CHICAGO -- On the night Jose Abreu clobbered his 24th and 25th home runs of the season, White Sox manager Robin Ventura marveled at how the ball comes off Abreu's bat.
"When he hits it on the barrel, it just continues to go," Ventura said. "It's like helium balls that just continue to float."
Three months into the season, that swing has done nearly as much damage as any in baseball.
Abreu, the 27-year-old first baseman from Cuba, was named American League Rookie of the Month for the second time in three career months in June. He charges into the season's second half as one of the major league leaders with 27 home runs and 69 RBIs through Friday.
His plate appearances have become can't-miss attractions as he bids to break Mark McGwire's major league rookie record of 49 home runs.
"The good ones make it look easy," Sox radio broadcaster Ed Farmer said. "The great ones don't give you a chance to go to the concession stand. That's what he does because if he's coming up, you're not going to get a hot dog."
How exactly Abreu has found so much success in such a short period is a question that draws many answers.
"From a hitter's standpoint, it's how you would draw it up, how you would want a hitter to be," Sox third-base coach Joe McEwing said. "He's balanced, he's in his legs and he sustains that throughout his swing. He swings inside through the baseball and he creates backspin. He's a special talent."
Farmer rattled off a long list of things he believes Abreu does well: He is quick to the ball, makes adjustments, is well-balanced, has strong hands and shows an aptitude to learn quickly.
It's the ability to make in-game adjustments in his first year that really impresses Farmer and his partner in the radio booth, Darrin Jackson.
"He's as smart as anybody I've seen hit," Jackson said. "That's the ultimate compliment. He does it within the game and he does it in some at-bats. He just doesn't know the pitchers well enough where he can do it in every at-bat."
Assistant hitting coach Harold Baines said he is struck by Abreu's "religiously" working to stay inside the ball.
"What that means is trying to hit the inner half of the baseball and driving," Baines said. "Rarely he comes around to get to the baseball. His main theory is the ball is in the way and he needs to swing inside the baseball.
"Nobody's perfect, but he's the best I've seen in a long while that can do that, and he's only been here a couple of months."
The natural inclination when a new player emerges is to compare him to players who came before him. Abreu reminds Farmer of 1970s Sox player Dick Allen. Baines and Jackson both pointed to former Mariner Edgar Martinez, but with more power, Baines said. Jackson added Tigers slugger Miguel Cabrera to the mix.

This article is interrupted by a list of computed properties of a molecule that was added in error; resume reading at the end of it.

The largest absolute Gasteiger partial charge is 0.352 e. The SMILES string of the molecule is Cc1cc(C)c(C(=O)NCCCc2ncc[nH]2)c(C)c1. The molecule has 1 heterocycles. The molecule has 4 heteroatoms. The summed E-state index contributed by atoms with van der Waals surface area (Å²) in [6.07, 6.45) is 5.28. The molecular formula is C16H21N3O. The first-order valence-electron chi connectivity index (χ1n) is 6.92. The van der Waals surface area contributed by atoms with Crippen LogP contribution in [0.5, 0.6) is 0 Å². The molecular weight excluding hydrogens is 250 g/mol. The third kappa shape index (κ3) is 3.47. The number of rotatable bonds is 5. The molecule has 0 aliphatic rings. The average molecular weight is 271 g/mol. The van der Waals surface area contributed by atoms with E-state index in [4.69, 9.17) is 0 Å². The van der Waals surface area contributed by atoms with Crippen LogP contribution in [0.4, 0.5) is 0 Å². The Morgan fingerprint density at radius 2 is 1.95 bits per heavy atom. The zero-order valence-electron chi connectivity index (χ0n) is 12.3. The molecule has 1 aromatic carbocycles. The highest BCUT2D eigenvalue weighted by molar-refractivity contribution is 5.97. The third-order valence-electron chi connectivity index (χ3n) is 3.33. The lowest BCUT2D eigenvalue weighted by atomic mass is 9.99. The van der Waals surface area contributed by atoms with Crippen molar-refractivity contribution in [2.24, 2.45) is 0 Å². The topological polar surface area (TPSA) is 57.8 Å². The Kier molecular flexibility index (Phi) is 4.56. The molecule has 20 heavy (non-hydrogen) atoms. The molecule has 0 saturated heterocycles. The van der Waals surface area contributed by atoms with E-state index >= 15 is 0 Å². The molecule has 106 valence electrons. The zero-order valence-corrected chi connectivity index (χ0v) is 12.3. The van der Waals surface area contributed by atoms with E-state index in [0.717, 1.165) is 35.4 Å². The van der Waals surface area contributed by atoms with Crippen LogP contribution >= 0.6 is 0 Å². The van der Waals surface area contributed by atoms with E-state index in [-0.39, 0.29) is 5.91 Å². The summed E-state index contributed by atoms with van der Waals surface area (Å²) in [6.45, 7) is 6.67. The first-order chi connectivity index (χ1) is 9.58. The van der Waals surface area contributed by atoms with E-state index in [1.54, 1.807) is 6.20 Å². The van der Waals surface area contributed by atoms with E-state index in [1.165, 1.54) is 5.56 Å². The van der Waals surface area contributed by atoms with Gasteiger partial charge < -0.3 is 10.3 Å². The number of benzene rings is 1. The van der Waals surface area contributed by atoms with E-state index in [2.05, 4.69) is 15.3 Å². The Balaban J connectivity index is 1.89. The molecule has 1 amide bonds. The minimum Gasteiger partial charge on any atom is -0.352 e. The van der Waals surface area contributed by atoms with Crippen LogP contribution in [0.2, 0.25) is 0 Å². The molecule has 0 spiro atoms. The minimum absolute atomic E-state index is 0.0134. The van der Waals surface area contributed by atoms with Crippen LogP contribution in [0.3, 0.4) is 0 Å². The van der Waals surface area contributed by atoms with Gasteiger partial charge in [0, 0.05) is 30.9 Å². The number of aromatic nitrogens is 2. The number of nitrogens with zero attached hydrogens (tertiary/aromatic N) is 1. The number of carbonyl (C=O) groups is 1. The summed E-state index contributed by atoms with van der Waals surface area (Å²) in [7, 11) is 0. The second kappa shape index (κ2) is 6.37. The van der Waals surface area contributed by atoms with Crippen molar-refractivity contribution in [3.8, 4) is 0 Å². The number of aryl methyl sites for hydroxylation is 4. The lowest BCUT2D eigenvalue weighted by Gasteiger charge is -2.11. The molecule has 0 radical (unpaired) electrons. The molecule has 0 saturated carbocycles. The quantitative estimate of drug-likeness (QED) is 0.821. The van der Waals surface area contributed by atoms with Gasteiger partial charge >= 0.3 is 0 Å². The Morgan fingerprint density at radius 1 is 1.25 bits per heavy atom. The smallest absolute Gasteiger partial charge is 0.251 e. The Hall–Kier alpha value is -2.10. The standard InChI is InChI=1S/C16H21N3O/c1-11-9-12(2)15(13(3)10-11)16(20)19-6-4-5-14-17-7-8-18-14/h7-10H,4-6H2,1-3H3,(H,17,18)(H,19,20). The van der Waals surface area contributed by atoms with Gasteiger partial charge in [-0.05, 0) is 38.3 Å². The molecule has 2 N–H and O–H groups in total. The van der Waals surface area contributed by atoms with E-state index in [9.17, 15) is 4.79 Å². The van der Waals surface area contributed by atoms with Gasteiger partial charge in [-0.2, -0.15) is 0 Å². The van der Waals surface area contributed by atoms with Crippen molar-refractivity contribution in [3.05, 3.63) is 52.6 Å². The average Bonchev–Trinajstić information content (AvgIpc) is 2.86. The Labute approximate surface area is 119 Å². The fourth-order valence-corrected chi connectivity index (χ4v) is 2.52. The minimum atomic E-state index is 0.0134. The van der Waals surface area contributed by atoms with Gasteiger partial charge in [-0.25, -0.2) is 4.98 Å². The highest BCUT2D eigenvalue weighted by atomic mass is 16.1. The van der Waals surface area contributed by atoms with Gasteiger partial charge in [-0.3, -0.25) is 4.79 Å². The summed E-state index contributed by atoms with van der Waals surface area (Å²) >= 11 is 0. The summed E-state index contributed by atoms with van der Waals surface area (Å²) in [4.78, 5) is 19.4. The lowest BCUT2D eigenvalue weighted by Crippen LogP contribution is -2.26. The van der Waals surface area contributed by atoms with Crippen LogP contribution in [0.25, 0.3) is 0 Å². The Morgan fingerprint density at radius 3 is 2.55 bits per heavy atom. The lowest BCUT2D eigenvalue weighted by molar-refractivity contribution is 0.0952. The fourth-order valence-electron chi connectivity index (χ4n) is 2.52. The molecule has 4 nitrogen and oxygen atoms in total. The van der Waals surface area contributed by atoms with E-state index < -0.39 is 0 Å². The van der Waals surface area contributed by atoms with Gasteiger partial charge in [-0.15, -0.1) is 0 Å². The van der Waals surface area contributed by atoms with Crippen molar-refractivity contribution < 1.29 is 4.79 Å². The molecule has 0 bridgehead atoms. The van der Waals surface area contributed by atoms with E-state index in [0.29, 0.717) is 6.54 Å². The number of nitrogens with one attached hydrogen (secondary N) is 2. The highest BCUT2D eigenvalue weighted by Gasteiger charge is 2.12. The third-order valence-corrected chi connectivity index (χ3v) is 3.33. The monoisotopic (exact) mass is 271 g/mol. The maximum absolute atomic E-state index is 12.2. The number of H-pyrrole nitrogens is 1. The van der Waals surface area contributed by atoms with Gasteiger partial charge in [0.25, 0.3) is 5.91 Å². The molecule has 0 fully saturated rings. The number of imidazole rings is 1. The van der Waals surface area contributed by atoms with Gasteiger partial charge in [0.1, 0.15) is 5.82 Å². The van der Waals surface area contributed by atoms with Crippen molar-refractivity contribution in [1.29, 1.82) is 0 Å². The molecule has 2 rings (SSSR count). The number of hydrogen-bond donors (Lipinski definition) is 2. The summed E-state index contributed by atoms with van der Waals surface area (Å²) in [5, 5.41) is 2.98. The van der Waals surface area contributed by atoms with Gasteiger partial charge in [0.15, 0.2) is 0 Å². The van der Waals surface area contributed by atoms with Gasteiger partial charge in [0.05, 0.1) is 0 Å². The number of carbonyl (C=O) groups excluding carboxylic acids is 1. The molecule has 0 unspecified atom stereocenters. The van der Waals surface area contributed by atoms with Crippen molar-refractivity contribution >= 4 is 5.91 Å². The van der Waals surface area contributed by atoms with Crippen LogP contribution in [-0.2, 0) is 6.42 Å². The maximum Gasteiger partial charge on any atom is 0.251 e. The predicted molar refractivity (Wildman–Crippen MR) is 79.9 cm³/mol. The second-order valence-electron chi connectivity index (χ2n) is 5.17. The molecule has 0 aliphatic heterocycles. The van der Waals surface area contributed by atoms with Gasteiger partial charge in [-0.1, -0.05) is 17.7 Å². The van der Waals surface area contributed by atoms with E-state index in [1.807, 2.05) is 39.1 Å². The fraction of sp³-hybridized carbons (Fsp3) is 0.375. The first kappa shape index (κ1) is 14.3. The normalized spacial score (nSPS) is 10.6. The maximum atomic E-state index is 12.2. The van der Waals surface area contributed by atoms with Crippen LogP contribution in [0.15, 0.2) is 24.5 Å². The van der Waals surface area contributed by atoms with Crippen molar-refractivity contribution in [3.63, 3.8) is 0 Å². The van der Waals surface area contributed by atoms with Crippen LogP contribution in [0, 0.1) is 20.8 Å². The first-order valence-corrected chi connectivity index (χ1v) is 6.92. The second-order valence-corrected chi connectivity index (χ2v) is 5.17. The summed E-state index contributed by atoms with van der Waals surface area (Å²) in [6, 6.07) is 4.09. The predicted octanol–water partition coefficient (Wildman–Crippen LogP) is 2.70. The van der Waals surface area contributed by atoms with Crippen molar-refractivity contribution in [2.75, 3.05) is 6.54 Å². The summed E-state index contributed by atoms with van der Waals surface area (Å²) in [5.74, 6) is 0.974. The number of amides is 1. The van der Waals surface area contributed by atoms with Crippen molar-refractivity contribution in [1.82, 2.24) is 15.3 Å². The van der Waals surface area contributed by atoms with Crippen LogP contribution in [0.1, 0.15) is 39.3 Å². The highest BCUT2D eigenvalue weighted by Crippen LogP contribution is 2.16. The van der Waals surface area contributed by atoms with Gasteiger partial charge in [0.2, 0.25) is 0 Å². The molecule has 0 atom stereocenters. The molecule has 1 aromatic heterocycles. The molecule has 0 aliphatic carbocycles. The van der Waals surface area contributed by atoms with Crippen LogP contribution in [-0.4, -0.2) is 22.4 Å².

Sox second baseman Gordon Beckham, however, took a different approach.
"I wouldn't compare him to anybody," Beckham said. "I would start comparing other people to him because I think he's going to be that next guy who's going to play here for a while and be very good. People are going to be like, 'Well, he kind of reminds me of Jose Abreu.' ... I know there are a lot of good players out there, but he's awesome."
Beckham said Abreu's production, while perhaps an initial surprise, is no longer one to his teammates. He called Abreu's swing "simple."
"He doesn't have a lot of movement in his swing," Beckham said. "It's more (of) a simple load-and-fire. It's very effective. It's very compact. It's efficient."
Angels slugger Albert Pujols watched Abreu hit an opposite-field home run off Garrett Richards on Tuesday.
"He has a really nice, short and compact swing," Pujols said. "Obviously he's strong enough to use the whole entire field. Look at his home run (Tuesday). There's not too many guys who can hit a ball out of the ballpark like that to right field."
Sox hitting coach Todd Steverson said that ability to hit to all fields is one aspect of Abreu's game that has stood out the most to him.
"Most power hitters are pretty much singular--it's either center field or left field if you're a right-hander," Steverson said. "We've seen him take balls out to right field (and) right-center, so that says he gets into a good position consistently enough that when they make the mistake out over the plate, he can drive the ball out to all parts of the ballpark."
Abreu wasn't much up for breaking down his swing publicly, but he did point to one key aspect of his preparation.
"The only thing I do is my mind is clear," he said through a team interpreter. "I try to watch videos here and I look at the pitchers a lot. I try to concentrate on that. I stay locked in on that and try to stay away from everything else."
Tribune reporter Blake Schuster contributed to this report.
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